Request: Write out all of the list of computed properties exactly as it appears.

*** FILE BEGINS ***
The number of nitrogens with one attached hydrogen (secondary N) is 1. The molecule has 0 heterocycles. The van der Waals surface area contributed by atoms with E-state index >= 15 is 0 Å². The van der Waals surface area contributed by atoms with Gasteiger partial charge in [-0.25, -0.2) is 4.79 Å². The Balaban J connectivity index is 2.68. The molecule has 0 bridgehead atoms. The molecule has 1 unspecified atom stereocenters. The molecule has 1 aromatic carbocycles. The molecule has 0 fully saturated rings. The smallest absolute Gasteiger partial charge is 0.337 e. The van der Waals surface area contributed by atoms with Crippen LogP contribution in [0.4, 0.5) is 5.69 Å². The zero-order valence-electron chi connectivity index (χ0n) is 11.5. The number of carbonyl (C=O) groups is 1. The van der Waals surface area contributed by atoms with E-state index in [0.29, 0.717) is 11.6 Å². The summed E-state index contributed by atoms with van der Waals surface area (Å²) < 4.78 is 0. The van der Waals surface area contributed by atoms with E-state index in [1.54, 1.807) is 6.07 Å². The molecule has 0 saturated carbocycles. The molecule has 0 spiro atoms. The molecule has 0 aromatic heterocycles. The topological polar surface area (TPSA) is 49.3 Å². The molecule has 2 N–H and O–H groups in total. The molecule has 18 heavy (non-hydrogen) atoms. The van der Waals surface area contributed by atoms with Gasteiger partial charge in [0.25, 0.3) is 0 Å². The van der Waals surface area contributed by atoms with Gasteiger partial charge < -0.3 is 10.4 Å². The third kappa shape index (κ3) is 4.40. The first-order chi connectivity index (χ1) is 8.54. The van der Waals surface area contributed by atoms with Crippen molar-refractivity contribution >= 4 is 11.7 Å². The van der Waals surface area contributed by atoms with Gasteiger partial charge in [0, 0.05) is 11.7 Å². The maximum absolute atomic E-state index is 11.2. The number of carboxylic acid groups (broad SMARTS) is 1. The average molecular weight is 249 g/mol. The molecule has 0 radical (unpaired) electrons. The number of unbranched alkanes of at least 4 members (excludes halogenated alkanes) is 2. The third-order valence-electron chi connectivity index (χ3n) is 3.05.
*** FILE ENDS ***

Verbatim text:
The number of nitrogens with one attached hydrogen (secondary N) is 1. The molecule has 0 heterocycles. The van der Waals surface area contributed by atoms with E-state index >= 15 is 0 Å². The van der Waals surface area contributed by atoms with Gasteiger partial charge in [-0.25, -0.2) is 4.79 Å². The Balaban J connectivity index is 2.68. The molecule has 0 bridgehead atoms. The molecule has 1 unspecified atom stereocenters. The molecule has 1 aromatic carbocycles. The molecule has 0 fully saturated rings. The smallest absolute Gasteiger partial charge is 0.337 e. The van der Waals surface area contributed by atoms with Crippen LogP contribution in [0.4, 0.5) is 5.69 Å². The zero-order valence-electron chi connectivity index (χ0n) is 11.5. The number of carbonyl (C=O) groups is 1. The van der Waals surface area contributed by atoms with E-state index in [0.29, 0.717) is 11.6 Å². The summed E-state index contributed by atoms with van der Waals surface area (Å²) < 4.78 is 0. The van der Waals surface area contributed by atoms with E-state index in [1.54, 1.807) is 6.07 Å². The molecule has 0 saturated carbocycles. The molecule has 0 spiro atoms. The molecule has 0 aromatic heterocycles. The topological polar surface area (TPSA) is 49.3 Å². The molecule has 2 N–H and O–H groups in total. The molecule has 18 heavy (non-hydrogen) atoms. The van der Waals surface area contributed by atoms with Gasteiger partial charge in [0.25, 0.3) is 0 Å². The van der Waals surface area contributed by atoms with Gasteiger partial charge < -0.3 is 10.4 Å². The third kappa shape index (κ3) is 4.40. The first-order chi connectivity index (χ1) is 8.54. The van der Waals surface area contributed by atoms with Crippen molar-refractivity contribution >= 4 is 11.7 Å². The van der Waals surface area contributed by atoms with Gasteiger partial charge in [0, 0.05) is 11.7 Å². The maximum absolute atomic E-state index is 11.2. The number of carboxylic acid groups (broad SMARTS) is 1. The average molecular weight is 249 g/mol. The molecule has 0 radical (unpaired) electrons. The number of unbranched alkanes of at least 4 members (excludes halogenated alkanes) is 2. The third-order valence-electron chi connectivity index (χ3n) is 3.05.